The Secret life of Cara.
We chat to London actor Cara Horgan about her latest role in Channel 4’s Traitors, and find out how she gets creative in the Capital.
The sun is bright and the sky is blue. Cara Horgan declined the offer of a car to drop her at our shoot venue, declaring that it was only around the corner. It may look like spring, but it is bitterly cold and snow is on the way. “I’m so glad to be in the warm,” she exclaims, “it is absolutely freezing out there… I’ve had enough of winter now.”
She’s not here to talk about the weather, though – I want to hear about Traitors, the television series in which she appears alongside Emma Appleton and Keeley Hawes. The six-part spy thriller, set in post-World War II London, is Boardwalk Empire writer and award-winning playwright Bash Doran’s first original commission for British television, and is currently showing on Channel 4, after which it is scheduled to move to Netflix.
The story takes viewers behind the scenes in the Home Office during a seismic moment in history, as Clement Attlee’s Labour Party sweep to victory, defeating wartime leader Winston Churchill. A young woman called Feef (played by Appleton) is tasked with uncovering a Russian agent in the heart of the Home Office: “We look into the lives of various suspects,” Cara explains. “Each episode explores a different personal journey; it is a very character driven piece, very much centred around how people rebuilt their lives, post trauma, in a period of great uncertainty.”
Cara plays the part of Rae, a Jewish typist whose son was evacuated during the war and has just returned to London but barely remembers his mother. “It is a really tender story to play. And she is an interesting character because she has got a lot of secrets. She hides her religion from her employers, because – and I didn’t realise this until recently – there was still a lot of anti-Semitism in England at the time,” Cara tells me. “There were so many things that I just didn’t know until I started researching the part,” she adds. “Including that as part of the demobilisation act after the war, women in higher earning positions, but all sorts of professions actually, were just expected to step down from their job, and to hand them over to the men who were coming back from the front.”
Research is one of acting’s main appeals, Cara tells me: “I love that side of it, and then getting into the shoes of that person, and living as them for a while, and then shaking them off and letting them go.” What else appealed about the job? “For me, a large part of it was the team behind it. It was a female showrunner and writer, female exec producer, female producer, female director of the first block – so that was a huge appeal. And it was also really nice to play a character who has their own autonomous narrative and isn’t just an accessory to a man’s story. And we are still very much in a transition period of that being on the rarer side of things,” she explains, seriously.
Filming finished last summer, but Cara has only seen parts of the final edit. Does she think it will be well received? “I hope so, you never really know, because you do the work, and then you sort of hand it over. Seeing it in the tapestry of the final piece does change the way that you looked at it initially. You think that the piece is one thing, then you watch it for the first time and you think, ah, OK… I suppose you are baking your piece of the pie, then handing it over and waiting to see how the finished meal comes out.”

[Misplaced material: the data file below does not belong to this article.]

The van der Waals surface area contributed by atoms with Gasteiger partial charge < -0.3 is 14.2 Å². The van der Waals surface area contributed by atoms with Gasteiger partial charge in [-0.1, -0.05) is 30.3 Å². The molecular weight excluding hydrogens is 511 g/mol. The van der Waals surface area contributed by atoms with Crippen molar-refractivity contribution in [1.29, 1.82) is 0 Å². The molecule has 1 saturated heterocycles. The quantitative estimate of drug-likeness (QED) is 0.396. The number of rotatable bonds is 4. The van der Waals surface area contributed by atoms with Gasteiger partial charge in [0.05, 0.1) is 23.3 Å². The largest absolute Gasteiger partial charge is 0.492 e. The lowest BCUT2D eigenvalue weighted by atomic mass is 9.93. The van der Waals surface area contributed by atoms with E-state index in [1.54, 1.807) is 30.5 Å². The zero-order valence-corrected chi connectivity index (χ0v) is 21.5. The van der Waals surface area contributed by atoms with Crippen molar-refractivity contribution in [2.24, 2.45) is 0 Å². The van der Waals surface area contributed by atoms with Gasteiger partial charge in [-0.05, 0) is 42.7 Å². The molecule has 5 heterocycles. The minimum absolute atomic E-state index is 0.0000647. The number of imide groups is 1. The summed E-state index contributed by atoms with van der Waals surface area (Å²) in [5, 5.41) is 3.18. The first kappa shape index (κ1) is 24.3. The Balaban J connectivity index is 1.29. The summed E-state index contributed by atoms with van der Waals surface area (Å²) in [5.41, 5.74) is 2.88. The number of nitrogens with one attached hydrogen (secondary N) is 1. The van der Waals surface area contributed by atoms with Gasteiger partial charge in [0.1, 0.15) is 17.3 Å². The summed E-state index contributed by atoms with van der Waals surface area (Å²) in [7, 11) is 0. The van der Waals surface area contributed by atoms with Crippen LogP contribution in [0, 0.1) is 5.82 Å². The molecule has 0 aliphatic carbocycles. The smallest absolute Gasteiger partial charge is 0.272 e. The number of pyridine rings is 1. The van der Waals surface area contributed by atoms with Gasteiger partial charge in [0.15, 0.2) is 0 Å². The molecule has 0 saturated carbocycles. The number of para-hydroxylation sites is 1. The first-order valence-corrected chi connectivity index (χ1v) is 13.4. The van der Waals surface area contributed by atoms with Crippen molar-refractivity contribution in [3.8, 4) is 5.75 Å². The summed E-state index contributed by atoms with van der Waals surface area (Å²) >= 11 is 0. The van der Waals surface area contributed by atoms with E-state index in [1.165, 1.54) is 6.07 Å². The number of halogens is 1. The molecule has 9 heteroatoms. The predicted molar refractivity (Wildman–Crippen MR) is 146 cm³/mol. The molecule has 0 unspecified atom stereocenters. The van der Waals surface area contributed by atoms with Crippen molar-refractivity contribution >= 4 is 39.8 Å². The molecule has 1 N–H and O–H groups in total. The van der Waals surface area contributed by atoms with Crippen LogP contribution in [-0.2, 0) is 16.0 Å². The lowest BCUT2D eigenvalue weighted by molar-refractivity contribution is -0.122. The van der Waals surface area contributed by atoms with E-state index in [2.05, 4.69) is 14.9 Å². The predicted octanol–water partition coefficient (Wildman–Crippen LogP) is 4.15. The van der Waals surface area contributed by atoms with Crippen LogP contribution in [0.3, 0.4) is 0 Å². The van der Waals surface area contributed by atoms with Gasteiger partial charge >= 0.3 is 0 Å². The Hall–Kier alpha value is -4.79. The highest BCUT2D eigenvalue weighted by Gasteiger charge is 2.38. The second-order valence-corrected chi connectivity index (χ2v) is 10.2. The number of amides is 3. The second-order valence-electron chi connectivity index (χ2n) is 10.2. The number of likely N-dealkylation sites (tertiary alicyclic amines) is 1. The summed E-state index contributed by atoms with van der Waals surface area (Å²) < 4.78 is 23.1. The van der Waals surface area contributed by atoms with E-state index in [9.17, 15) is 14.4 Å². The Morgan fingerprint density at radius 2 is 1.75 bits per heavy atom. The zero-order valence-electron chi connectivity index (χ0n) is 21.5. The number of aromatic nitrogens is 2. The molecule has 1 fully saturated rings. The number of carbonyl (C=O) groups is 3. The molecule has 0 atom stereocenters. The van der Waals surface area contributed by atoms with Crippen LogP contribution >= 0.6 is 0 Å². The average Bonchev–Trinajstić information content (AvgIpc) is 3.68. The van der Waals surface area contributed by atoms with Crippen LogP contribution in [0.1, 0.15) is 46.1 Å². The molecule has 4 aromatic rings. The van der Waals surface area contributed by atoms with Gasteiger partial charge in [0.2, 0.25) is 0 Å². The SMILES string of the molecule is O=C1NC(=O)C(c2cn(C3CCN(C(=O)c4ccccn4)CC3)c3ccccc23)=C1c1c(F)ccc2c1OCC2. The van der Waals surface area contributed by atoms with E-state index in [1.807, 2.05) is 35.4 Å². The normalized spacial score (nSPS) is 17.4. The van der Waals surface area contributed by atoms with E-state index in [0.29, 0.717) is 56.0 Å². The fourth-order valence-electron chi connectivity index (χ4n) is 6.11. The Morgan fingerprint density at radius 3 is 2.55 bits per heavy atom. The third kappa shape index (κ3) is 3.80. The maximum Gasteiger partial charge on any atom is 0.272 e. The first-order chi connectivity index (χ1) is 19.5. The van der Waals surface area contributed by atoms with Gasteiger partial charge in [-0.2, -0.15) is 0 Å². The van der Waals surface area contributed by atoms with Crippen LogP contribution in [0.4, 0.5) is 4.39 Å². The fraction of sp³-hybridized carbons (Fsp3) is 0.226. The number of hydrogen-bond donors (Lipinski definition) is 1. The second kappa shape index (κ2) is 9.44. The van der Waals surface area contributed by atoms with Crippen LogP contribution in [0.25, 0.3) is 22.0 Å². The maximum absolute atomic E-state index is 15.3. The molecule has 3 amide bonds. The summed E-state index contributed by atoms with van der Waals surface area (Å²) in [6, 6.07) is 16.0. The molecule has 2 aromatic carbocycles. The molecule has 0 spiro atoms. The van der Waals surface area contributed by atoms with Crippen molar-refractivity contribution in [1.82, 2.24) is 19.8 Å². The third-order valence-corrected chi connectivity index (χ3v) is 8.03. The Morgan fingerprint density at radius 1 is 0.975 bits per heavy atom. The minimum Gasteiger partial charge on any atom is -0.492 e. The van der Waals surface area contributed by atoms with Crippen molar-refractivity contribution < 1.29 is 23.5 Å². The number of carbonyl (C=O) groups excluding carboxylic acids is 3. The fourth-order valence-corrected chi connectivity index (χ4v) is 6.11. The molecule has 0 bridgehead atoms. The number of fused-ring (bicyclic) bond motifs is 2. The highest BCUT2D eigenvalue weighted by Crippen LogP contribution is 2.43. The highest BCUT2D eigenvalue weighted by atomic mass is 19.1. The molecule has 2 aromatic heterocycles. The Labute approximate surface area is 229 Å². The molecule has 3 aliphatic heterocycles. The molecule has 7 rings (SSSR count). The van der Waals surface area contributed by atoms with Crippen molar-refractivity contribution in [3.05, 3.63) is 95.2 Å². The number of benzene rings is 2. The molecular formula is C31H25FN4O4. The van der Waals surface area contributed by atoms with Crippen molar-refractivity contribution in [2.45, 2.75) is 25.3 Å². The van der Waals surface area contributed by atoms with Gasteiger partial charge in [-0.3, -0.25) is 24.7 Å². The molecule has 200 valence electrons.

The cooking analogy makes a lot of sense when Cara explains that had she not gone into acting she would have liked to work with food. “I find cooking really creative. Quite often, if I am stressed or anxious, I gravitate towards the kitchen. Because it requires a level of focus that takes me out of my own head.” She also likes the idea of writing. “But I think I would struggle with being in a profession that is entirely solitary,” she muses. “One of the things I love most about being an actor is the collaborative nature.”
Solitary time is sometimes good, though, Cara concedes. “I am a voracious reader. I find it incredibly meditative, sitting down with a good book and a cup of tea. And I find that it also massages all the same areas of the brain as acting – you are imagining how that character might talk, and how they move about in their world.” The acting world can be tough; things don’t always go to plan. “You can do all the prep, and fall in love with the script, and imagine yourself doing the role, and feel like you have done a great audition, but then, for whatever reason, the director, or whoever, they just have a different idea,” Cara admits.
She says that reading is one of the ways she has learnt to cope with this. “I think that headspace really helps. And feeding yourself creatively – going to galleries, watching movies… I am trying to learn French – my partner is French – but it is a very long, slow process.”
“It is good to be inspired and informed by different creative expressions. I think it goes back into your own work,” she explains. “I am often at the Tate Modern. I really like the V&A. The Portrait Gallery puts on some really excellent stuff, and the Serpentine. And there are so many smaller galleries that often have really good things on. It is a really lovely thing to go and immerse yourself in another art form. I am going to see Pina Bausch, a dance show at Sadler’s Wells next month.” The list goes on and on; in fact, Cara believes that we are spoilt for choice when it comes to culture in London, it is one of the many things she loves about her city.
Traitors is on Channel 4, Sunday evenings at 9pm